KIRK FERENTZ: Good afternoon to everybody. Certainly good to get going. This is always the best time of year, quite frankly, if you like college football, and I think one thing about it, the excitement of a new season never gets old. Certainly on Saturday being in the tunnel right before the swarm, that’s a special moment.
Looking forward to that.
Probably like most people involved in college football, too, it’s time to play a game. We’ve been practicing against each other for about four weeks at this point, and I’m sure everybody in the country feels like it’s time to line up and play somebody else and kind of find out where you’re at and learn a little bit more about your team, and that will go on all season long for sure.
It’s been interesting here. We had a chance to transition last week into a school year. Still kind of in a camp mode, if you will, or preseason mode, but got the transition going, and this is our first game week, like most teams in the country, so that’s a little bit of a transition, too, and it’s really where your older players, your more experienced players help our younger guys get through that.
But we still have a lot of guys this is all new to, and it’s always interesting to see how that’s going to go and how they’ll respond as we go along.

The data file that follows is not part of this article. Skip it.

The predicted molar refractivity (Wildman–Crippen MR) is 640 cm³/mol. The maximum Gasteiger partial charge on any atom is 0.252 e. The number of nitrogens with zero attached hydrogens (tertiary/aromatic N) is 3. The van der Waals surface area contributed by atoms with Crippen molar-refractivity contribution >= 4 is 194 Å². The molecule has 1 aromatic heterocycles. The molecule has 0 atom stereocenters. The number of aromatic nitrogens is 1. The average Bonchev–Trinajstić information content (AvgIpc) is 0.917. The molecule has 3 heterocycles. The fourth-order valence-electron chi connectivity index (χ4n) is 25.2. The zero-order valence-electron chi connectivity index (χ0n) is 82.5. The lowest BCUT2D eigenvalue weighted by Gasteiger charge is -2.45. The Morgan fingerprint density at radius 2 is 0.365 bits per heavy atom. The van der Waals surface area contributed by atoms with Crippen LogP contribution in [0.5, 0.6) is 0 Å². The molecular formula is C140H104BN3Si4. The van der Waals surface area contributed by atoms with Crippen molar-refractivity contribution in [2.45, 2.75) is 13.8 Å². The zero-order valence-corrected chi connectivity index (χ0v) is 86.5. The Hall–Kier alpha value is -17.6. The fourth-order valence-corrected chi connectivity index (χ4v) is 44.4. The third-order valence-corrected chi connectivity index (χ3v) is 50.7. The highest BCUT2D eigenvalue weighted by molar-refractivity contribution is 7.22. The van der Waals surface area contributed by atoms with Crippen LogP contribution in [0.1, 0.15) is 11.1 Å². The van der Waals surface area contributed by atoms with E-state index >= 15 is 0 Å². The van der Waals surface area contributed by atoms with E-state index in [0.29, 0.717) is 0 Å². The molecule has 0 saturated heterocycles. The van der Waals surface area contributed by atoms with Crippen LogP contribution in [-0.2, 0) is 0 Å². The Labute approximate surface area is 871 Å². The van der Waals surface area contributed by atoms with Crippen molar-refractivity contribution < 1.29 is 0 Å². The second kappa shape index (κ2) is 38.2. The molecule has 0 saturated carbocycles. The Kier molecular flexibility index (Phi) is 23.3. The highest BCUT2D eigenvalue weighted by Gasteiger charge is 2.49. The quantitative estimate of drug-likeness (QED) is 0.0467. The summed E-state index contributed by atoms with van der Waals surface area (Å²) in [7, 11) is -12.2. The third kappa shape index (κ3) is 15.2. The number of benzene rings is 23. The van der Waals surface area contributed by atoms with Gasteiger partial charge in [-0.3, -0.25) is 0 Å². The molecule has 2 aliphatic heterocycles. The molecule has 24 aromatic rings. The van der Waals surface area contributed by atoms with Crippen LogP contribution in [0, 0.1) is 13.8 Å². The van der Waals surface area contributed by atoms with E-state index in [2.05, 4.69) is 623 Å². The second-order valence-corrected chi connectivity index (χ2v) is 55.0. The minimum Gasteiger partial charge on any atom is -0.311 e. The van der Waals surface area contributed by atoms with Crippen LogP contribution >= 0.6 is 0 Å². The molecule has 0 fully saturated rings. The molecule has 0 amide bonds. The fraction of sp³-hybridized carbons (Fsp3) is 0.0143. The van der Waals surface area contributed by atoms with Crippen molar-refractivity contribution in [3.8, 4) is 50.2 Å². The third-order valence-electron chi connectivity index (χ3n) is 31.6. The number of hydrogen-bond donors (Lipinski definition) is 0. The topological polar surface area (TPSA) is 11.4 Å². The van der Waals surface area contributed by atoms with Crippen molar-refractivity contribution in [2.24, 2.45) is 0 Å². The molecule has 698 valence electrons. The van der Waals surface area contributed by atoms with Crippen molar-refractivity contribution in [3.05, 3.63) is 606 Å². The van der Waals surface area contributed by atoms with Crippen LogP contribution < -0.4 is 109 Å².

One thing I always remind our team, there’s nothing easy about winning football games, especially in college football, and there never has been, never will be. It’s kind of the way it goes. But that’s something our guys need to understand.
It’s paramount in competition, you’re trying to do something successful, it’s certainly not easy. There’s no easy route to it, period. If you’re not involved in it, then maybe it’s a little bit easier, but if you’re one of the teams out there competing, that’s a little different story.
That’s certainly the case for us. We’re playing a really good football team and a good football program in South Dakota State. First thing that jumps out at you when you look at their film in any phase is they’re well-coached and they really play hard, and that’s what good teams do.
Beyond that, you do a little research and learn about their program, there’s a great tradition of success up there. Certainly they have a coaching staff that knows what it takes to be successful, and they’ve done a great job with that. They do have an identity. They have good players, they compete hard, and any tape you look at, any segment, I know they feel like they’ve had as good a skill players as they’ve had offensively at any one time, and that’s over a couple of decades of coaching there. They also have veteran linemen, so they have a really good offensive unit.
It’s interesting you think about a quarterback that got drafted, you think about an offensive running back that got drafted and then they have two other guys coming in, kind of a unique situation where arguably the new quarterback may be better, new/old, he’s coming in off a year injury, and then they have the other running back who’s a really good player, as well.